Wednesday, June 27, 2012

What's the difference between Social Security Disability Insurance (SSDI) and Supplemental Security Income (SSI)?

There are two federal programs that individuals can apply for when they become disabled and are unable to work.  Figuring out the difference between these two programs can often be confusing.  Here are some basic similarities.  Both of these programs -- Social Security Disability Insurance (SSDI) and Supplemental Security Income (SSI) -- are funded by the federal government to provide financial support for individuals who are disabled for 12 or more months.  In both programs you are required to prove that you are not able to work as a result of a physical or mental condition.  For both programs, you must also show that your condition is expected to last for at least 12 months or result in death. 

So what is the difference between SSDI and SSI?  The major difference between SSDI and SSI is the non-medical proof you must show to qualify.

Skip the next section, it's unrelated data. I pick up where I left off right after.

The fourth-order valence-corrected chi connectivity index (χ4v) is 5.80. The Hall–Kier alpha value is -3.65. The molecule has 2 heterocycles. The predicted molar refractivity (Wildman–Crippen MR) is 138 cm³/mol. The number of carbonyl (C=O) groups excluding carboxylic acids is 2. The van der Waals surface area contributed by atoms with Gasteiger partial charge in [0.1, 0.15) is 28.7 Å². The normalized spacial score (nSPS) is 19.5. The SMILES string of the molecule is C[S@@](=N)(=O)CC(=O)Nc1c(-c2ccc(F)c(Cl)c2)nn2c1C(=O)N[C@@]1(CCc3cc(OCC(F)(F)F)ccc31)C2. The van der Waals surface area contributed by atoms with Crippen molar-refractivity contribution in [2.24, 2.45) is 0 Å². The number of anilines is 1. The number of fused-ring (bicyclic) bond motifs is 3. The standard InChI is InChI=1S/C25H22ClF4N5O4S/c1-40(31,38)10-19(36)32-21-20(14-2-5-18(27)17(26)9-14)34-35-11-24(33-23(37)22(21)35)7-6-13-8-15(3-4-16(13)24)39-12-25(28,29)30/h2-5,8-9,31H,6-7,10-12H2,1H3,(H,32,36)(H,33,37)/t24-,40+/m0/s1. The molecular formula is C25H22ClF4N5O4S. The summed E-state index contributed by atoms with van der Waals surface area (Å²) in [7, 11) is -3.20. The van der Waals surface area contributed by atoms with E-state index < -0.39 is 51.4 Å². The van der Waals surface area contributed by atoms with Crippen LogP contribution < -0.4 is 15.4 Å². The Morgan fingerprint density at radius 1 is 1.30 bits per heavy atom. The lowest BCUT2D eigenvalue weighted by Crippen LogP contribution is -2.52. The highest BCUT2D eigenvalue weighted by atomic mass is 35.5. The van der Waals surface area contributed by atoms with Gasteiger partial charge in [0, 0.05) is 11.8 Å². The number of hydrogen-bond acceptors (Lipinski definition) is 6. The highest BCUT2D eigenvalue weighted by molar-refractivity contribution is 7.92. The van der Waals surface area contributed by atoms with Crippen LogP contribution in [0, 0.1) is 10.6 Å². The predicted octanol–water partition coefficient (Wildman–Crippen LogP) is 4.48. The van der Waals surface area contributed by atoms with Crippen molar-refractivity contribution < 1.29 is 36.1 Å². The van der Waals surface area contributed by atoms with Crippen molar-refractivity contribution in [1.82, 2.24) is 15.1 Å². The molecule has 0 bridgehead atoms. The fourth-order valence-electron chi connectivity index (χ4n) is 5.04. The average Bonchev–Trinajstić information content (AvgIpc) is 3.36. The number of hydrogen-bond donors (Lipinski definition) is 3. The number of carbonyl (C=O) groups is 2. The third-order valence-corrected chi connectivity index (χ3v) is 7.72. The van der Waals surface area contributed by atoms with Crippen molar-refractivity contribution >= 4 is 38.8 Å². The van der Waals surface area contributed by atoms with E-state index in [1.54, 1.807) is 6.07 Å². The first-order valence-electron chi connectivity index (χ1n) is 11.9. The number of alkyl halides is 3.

SSDI is a federal insurance program of the government that is funded by your payroll taxes.  That means if you are working and paying taxes, you are paying into this federal insurance program.  Your eligibility for SSDI is based on whether you have worked for enough time and paid enough into the system.  Generally, if you have worked for 5 of the past 10 years as of the date of onset of disability, you will qualify for SSDI.  Younger claimants need to work for less time to become insured by SSDI.  Your benefit amount is based on your earnings.  By and large, the more you earned, the more benefits you will receive if you qualify for SSDI.

SSI is a needs-based program of the government administered by the Social Security Administration (SSA).  To qualify, SSA will evaluate your financial situation, and not your previous work.  SSA will assess your financial situation by examining your assets and determining how much SSI benefit you are eligible for based on any income you receive.

In certain circumstances you can receive benefits under both SSDI and SSI.  This generally occurs when you apply for and qualify for both programs and your SSDI benefits are under the SSI benefit amount you would be eligible for.  As a result, it is generally a good idea for claimants to apply for both SSDI and SSI at the initial stage of the application process to ensure receipt of the maximum benefits.

This is NOT legal advice.  This blog provides general information about Social Security Disability cases.  To discuss your particular circumstances and claim, please contact a lawyer in your area.

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